We first meet Nawal (Hawa) as she attempts to use a broom to pull her bra in from the fire escape where it had been drying. As it falls to the ground in front of a male passerby on the street, Nawal pulls herself back into her apartment. There is a clear separation between who she is allowed to be inside her home, and who she can be outside it. Little does she know, soon even this interior world will come under threat.
We then watch as she eagerly primps herself in a bathroom mirror, ready to try for another child – a son –with her less-than-enthusiastic husband Adnan (Mohammad Suleiman). The mirror has a crack down the middle, but her hopeful face is framed in one solid half of unbroken glass. Adnan rejects her advances, dismissing her currently fertile state, saying they’ll try again tomorrow. Her life then changes irrevocably. Adnan dies in his sleep, leaving behind a myriad of personal secrets and hidden debts. Her brother-in-law Rifqi (Haitham Alomari) demands she sell her husband’s pick-up truck due to an outstanding debt and also seeks his rightful inheritance – namely the apartment that Nawal shares with her young daughter Nora (Seleena Rababah).
As Nawal pushes back against Rifqi’s demands, asserting that it was her dowry that paid for the apartment, she finds herself in a legal quagmire made worse by her husband’s neglect to sign a document proving Nawal’s claims. Regardless of the finances, the apartment was also only put in Adnan’s name because he worked for a company, while Nawal is a private caretaker for a wealthy elderly woman with debilitating cognitive issues.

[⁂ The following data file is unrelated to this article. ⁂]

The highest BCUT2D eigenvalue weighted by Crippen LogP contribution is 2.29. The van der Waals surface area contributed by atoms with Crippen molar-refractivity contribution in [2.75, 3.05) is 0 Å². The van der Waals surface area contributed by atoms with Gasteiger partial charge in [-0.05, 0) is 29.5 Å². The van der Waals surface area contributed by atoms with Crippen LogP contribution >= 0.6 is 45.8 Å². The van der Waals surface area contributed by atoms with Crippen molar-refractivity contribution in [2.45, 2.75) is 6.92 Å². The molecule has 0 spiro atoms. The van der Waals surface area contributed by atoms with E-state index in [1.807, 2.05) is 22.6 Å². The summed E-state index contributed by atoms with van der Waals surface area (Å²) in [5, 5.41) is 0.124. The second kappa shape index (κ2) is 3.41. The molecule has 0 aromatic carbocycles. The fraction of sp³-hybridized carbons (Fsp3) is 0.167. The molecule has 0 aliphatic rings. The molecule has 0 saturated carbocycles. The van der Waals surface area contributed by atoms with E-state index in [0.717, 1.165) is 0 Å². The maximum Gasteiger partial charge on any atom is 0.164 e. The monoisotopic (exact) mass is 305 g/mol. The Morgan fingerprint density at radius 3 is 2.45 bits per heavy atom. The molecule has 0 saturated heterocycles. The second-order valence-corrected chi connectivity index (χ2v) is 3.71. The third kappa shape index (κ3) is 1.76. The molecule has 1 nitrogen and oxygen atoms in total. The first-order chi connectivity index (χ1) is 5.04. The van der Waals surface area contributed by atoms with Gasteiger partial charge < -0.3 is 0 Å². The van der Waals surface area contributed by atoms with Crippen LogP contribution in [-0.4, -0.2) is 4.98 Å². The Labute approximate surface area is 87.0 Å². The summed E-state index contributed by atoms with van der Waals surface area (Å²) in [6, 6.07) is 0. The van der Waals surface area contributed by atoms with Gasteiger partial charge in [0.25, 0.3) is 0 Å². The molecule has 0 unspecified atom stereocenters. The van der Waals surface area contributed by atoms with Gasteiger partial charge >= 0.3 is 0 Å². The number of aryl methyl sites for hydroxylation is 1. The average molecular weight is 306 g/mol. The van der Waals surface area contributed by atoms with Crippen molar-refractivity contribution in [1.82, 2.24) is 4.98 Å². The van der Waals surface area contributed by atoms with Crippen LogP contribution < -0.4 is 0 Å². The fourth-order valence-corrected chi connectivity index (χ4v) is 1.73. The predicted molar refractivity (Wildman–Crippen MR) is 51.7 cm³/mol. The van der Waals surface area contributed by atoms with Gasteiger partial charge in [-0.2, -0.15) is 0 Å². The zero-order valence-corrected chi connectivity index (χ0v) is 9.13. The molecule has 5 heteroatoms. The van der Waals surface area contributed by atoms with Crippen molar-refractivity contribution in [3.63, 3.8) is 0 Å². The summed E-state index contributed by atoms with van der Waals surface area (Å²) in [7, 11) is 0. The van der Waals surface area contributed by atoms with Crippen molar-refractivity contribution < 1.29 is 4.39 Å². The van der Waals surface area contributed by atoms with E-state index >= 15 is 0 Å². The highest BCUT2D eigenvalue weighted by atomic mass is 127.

While Nawal is at first supported by her brother Ahmad (Mohammed Al Jizawi), he slowly becomes frustrated by her fight to keep her home and the independent life she leads with her daughter. Nawal’s co-worker Hassan (Eslam Al-Awadi) offers a compassionate shoulder to lean on. But even in his selfless offers of money or driving lessons, Nawal understands there is a current of patronizing protectiveness at the core of his offers, even if he doesn’t know it. Eventually Nawal realizes the only path to true independence for her and her daughter is self-reliance.
Even her interactions with other women throughout the movie are fraught with contradictions. Her neighbor Feryal (as Serene Huleileh) watches Nora after school but offers little emotional support or understanding of Nawal’s plight. Her employer Souad (Salwa Nakkara) is caught up in appearances, often asking her to neglect her patient’s meals in favor of manicures before guests arrive. Rich in appearances, her surface level freedom relies solely on the monetary support of a husband we never see. It is only in Souad’s modern daughter Lauren (Yumna Marwan) that Nawal finds a compatriot, although the two at first appear to have completely different values.